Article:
- Jason Tuvia
Is Workforce Housing a Dying Breed in Today’s Multifamily Landscape?
The traditional image of a renter household has undergone some changes over the last 10 years. Renter households are now drawing in those who are older, wealthier and with children. Developers have responded to this demographic demand shift by changing the supply that they’re bringing to market. Rather than continuing to develop a mix of affordable and luxury properties, they’ve shifted to luxury and single-family homes. This leaves a major void in the workforce housing space: one that is impacting millions of Americans each year.
Since 2000, there has been a 9 percent decline in class-B and -C multifamily units as a percentage of total stock. In 2001, 63 percent of new rental housing supply on the market was comprised of units priced below $1,100/month. In stark contrast, only 35 percent of new supply in 2016 was priced below $1,100/month. Moreover, newly built units renting for $1,500/month and above soared from 15 percent to 40 percent during the same period.
More recently, developers shifted their strategy to target the wealthier renter household demographic. Consequently, the median asking rent for newly completed multifamily units increased by 27 percent between 2011 and 2016, to $1,480/month, while the median renter income increased by only 16 percent over the same period. The share of cost-burdened renters continues to grow at an alarming rate.
According to JCHS projections, the number of renter households will increase by nearly 500,000 annually over the 10 years from 2015 to 2025. Within that growth, demand for lower income multifamily housing will continue to grow by an estimated 150,000 units per year. Yet, despite a clear need for more affordably priced housing, regulatory and construction cost burdens motivate developers to build mostly luxury housing, further shrinking its supply.
Construction costs are rising much faster than inflation, giving developers little economic incentive to build more affordable housing units. In fact, between 2012 and 2017, the price of developable multifamily sites spiked by 62 percent. Over the same period, the combined costs of construction labor, materials and contractor fees rose by 25 percent, far quicker than the general inflation rate of 7 percent. According to America’s Rental Housing Report 2017, which cites RS Means, the costs of building a basic, three-story apartment building increased by 8 percent from 2016 to 2017 alone. The report also states that tight land use regulations also add to costs by limiting the land zoned for higher-density housing and entailing lengthy approval processes.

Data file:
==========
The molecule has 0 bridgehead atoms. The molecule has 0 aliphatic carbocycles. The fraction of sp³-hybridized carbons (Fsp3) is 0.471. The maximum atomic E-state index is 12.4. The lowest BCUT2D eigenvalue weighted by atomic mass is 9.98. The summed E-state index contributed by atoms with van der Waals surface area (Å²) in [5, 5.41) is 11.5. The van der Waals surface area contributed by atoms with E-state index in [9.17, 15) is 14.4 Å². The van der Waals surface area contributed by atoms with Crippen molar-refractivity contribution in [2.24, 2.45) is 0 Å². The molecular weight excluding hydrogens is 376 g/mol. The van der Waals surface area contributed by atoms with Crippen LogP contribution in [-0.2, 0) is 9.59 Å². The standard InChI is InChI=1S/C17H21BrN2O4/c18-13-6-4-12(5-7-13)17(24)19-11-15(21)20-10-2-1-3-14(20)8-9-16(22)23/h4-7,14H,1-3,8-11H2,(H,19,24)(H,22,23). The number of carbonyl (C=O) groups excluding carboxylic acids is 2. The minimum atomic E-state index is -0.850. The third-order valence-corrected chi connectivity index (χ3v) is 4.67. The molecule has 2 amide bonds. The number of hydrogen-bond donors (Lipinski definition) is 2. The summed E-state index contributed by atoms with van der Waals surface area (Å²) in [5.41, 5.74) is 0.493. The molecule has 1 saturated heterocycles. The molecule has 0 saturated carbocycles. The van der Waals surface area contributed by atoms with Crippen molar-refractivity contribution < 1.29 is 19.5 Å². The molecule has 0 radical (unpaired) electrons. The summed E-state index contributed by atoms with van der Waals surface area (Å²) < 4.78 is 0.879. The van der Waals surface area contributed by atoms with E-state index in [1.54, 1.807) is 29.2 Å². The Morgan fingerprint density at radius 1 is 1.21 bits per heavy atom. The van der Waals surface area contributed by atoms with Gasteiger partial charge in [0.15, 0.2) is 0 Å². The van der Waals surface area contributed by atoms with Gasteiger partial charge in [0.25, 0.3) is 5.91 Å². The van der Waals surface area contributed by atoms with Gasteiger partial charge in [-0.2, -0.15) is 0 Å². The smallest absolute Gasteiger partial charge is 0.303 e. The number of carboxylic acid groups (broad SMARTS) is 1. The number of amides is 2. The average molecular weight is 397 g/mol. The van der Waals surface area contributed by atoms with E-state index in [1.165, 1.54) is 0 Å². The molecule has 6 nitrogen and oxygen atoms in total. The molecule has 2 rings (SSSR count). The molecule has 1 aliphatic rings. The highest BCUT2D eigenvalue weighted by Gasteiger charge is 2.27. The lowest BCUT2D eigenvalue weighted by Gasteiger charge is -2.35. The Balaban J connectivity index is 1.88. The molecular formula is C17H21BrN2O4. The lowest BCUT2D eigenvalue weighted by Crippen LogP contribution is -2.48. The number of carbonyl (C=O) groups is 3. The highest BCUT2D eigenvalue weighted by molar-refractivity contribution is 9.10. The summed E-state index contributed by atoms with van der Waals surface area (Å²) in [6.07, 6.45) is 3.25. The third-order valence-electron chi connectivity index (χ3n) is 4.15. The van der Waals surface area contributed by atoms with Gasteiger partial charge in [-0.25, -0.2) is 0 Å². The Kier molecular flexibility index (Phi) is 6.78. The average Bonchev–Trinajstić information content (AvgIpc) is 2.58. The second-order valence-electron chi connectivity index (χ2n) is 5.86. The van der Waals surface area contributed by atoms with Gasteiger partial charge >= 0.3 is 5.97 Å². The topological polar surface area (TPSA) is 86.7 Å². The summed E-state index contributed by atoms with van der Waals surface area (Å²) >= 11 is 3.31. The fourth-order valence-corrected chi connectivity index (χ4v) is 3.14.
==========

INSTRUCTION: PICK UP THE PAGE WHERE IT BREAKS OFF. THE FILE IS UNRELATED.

However, we might soon see an increase in affordable housing units, despite the current state of the market. Because there is such a dire need to increase the supply of affordable housing units, the Federal Housing Finance Agency is now requiring Freddie Mac and Fannie May, which helps ensure a
reliable and affordable supply of mortgage funds throughout the country, to increase mortgage financing for affordable housing preservation. In the first quarter of 2017 alone, Freddie Mac financed 159,000 multifamily units, 91 percent of which were affordable to families earning either at or below 120 percent of the area median income. Freddie Mac also offers bridge financing opportunities to help preserve affordable units through a new Low Income Housing Tax Credit Program (LIHTC) syndication and lets borrowers lock in borrowing costs for up to two years prior to a LIHTC re-syndication.
Institutional and private investors alike are also recognizing the potential for strong returns in the acquisition of middle-income workforce housing communities. Due to their risk-adjusted profile, investments in the workforce housing space tend to outperform other market-rate products while offering inherent advantages over higher class luxury properties—particularly during economic downturns when renters become increasingly price-sensitive and seek out higher value propositions. As institutions continue to look for opportunities to invest in the current stock of workforce housing communities, developers might be more inclined to build them.
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